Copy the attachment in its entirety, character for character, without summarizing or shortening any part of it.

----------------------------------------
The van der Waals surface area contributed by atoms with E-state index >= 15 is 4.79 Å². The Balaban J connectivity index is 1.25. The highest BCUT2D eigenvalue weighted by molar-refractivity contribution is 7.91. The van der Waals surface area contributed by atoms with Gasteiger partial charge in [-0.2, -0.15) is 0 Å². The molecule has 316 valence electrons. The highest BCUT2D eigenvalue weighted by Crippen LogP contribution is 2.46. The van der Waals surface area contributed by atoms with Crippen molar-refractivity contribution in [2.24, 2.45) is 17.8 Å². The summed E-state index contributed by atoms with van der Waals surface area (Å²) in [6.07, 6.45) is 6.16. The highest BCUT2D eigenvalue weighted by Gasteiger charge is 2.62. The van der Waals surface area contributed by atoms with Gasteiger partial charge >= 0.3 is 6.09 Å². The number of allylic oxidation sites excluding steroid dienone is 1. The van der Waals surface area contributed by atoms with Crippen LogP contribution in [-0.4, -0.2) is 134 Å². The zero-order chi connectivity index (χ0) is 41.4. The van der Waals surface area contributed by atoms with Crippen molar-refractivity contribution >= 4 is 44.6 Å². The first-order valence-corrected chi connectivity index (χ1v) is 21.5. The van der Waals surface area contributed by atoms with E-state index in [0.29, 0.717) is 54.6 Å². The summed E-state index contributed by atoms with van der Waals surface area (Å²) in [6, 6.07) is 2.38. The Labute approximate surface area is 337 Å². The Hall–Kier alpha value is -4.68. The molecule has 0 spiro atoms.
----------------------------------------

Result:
The van der Waals surface area contributed by atoms with E-state index >= 15 is 4.79 Å². The Balaban J connectivity index is 1.25. The highest BCUT2D eigenvalue weighted by molar-refractivity contribution is 7.91. The van der Waals surface area contributed by atoms with Gasteiger partial charge in [-0.2, -0.15) is 0 Å². The molecule has 316 valence electrons. The highest BCUT2D eigenvalue weighted by Crippen LogP contribution is 2.46. The van der Waals surface area contributed by atoms with Crippen molar-refractivity contribution in [2.24, 2.45) is 17.8 Å². The summed E-state index contributed by atoms with van der Waals surface area (Å²) in [6.07, 6.45) is 6.16. The highest BCUT2D eigenvalue weighted by Gasteiger charge is 2.62. The van der Waals surface area contributed by atoms with Gasteiger partial charge >= 0.3 is 6.09 Å². The number of allylic oxidation sites excluding steroid dienone is 1. The van der Waals surface area contributed by atoms with Crippen LogP contribution in [-0.4, -0.2) is 134 Å². The zero-order chi connectivity index (χ0) is 41.4. The van der Waals surface area contributed by atoms with Crippen molar-refractivity contribution >= 4 is 44.6 Å². The first-order valence-corrected chi connectivity index (χ1v) is 21.5. The van der Waals surface area contributed by atoms with E-state index in [0.29, 0.717) is 54.6 Å². The summed E-state index contributed by atoms with van der Waals surface area (Å²) in [6, 6.07) is 2.38. The Labute approximate surface area is 337 Å². The Hall–Kier alpha value is -4.68. The molecule has 0 spiro atoms.